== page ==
This essay tries to delineate US interests and goals in the Arab region by trying to answer two fundamental questions: First, in light of its promise for change and following the dramatic transformation taking hold of the Arab region, how is the Obama administration different from its predecessors? Second, how far does the administration's strategy mirror its public diplomacy regarding democracy, freedom, and justice in the region?
Obama has set the bar high when he promised to change US foreign policy and "end the mind-set" that gets Washington to war; however, this promise has remained largely just that: a promise. In spite of vowing to steer the US away from the reckless policy of the Bush administration that led, among others, to the "stupid war" in Iraq and the "under-equipped war" in Afghanistan, and despite its different style and methods, the new administration's macro goals and regional strategies remained in line with traditional US doctrines toward the region. Like its predecessors, the foreign policy of the Obama administration suffered from the same discrepancies between its public diplomacy versus the actual strategy toward the region and the Arab revolutions. While it is true Washington's methods changed under Obama, its strategy and core interests remained largely unchanged. The latter can be summarized in three core interests: securing free and privileged access to the region's energy supplies; maintaining a "number one" status for the United States over all other international and global powers, and containing all non-compliant Arab powers to ensure domination of the Arab region's strategic agenda. Added to these core interests is Israel's security.
At the outset of his first term, Obama's policy sharply contrasted with his predecessor's geostrategic orientations, particularly on the question of deploying ground troops and using firepower in the Greater Middle East to affect change through coercion and occupation in the Arab world.
Except for Israel, people and governments throughout the region, and the world, welcomed the promise of change in the foreign policy arena and the end to the Bush Doctrine, which stipulated that the US acts unilaterally when it can, multilaterally if it must. The Arabs were no exception. Many were eager to see the end of the Bush era and were impressed by Barack Obama's journey as a black man who rose from working as a community organizer in poor communities to becoming president of the world's only superpower.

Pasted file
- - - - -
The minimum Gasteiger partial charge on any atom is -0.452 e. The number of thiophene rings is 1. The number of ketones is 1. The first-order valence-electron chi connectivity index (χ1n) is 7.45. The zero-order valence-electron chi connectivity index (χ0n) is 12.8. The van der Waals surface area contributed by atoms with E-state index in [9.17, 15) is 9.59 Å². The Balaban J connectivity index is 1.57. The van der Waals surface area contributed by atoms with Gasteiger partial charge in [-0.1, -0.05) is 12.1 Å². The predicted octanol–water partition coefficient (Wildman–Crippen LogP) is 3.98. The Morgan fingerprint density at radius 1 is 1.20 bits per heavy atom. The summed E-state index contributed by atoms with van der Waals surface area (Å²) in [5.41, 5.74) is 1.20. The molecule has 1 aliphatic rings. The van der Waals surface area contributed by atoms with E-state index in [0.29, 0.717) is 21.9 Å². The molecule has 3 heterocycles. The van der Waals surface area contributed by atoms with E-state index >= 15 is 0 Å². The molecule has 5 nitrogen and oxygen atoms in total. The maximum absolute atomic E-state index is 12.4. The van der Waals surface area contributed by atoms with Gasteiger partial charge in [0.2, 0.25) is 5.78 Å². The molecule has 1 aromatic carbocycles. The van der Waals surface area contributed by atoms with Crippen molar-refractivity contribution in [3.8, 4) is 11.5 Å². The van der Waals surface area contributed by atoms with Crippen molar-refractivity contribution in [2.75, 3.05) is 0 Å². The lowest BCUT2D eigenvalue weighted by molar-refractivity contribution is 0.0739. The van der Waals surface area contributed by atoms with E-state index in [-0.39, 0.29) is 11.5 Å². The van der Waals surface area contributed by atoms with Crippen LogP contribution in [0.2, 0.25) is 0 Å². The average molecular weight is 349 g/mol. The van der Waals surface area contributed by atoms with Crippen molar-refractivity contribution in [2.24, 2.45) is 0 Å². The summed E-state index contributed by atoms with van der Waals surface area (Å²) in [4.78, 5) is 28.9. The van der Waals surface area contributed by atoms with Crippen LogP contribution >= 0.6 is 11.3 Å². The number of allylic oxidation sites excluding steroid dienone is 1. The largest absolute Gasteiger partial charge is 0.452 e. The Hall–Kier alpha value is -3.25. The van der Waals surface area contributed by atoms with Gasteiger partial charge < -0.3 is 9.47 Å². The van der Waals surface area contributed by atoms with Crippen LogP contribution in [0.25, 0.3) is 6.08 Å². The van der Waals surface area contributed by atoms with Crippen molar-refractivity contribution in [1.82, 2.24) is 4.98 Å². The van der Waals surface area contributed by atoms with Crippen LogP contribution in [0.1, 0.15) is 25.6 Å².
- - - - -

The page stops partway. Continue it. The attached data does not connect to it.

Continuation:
President Obama's three major speeches directed at the Arab and Muslim world during his first year in office were viewed in Washington and elsewhere as a departure from the Bush era, as well as an affirmation of a new administration's readiness to open a new chapter with the Arab and Muslim world based on respect and mutual interests. These lofty words, however, didn't add up to anything specific or tangible. While Bush was known for his major policy blunders, President Obama came into office lacking any discernible policy and the needed clarity to articulate it.
By the end of 2010, the Arab world looked evermore stagnant, leaderless, polarized, and downtrodden, and Arab dictators continued to outdo one another in appeasing the United States, as the latter folded them into its chaotic regional order. Having long looked at the region through the prisms of oil, Israel, and the "war on terror," Washington was completely oblivious to changes on the ground. However, that did not prevent the Obama administration from audaciously claiming credit, in the beginning, for the peaceful Arab revolutions. When uprisings began to sweep through the Arab world, the Obama Administration even leaked to the Washington press corps that they were in the midst of putting the final touches on an official democracy agenda for the Arab world. Many influential pundits credited Obama's "non-interference strategy" and his "inspiring oratory skills" with the rise of youthful democratic movements.
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*This study was originally published in the first Edition of Siyasat Arabia (March, 2013, pp. 45-57). Siyasat Arabia, published by the Arab Center for Research and Policy Studies, is a refereed bi-monthly journal focusing on public policy, international relations and the political sciences. The original Arabic version can be found here.
 The politics behind the policies, including the role of the lobbies, is not within the domain of this essay.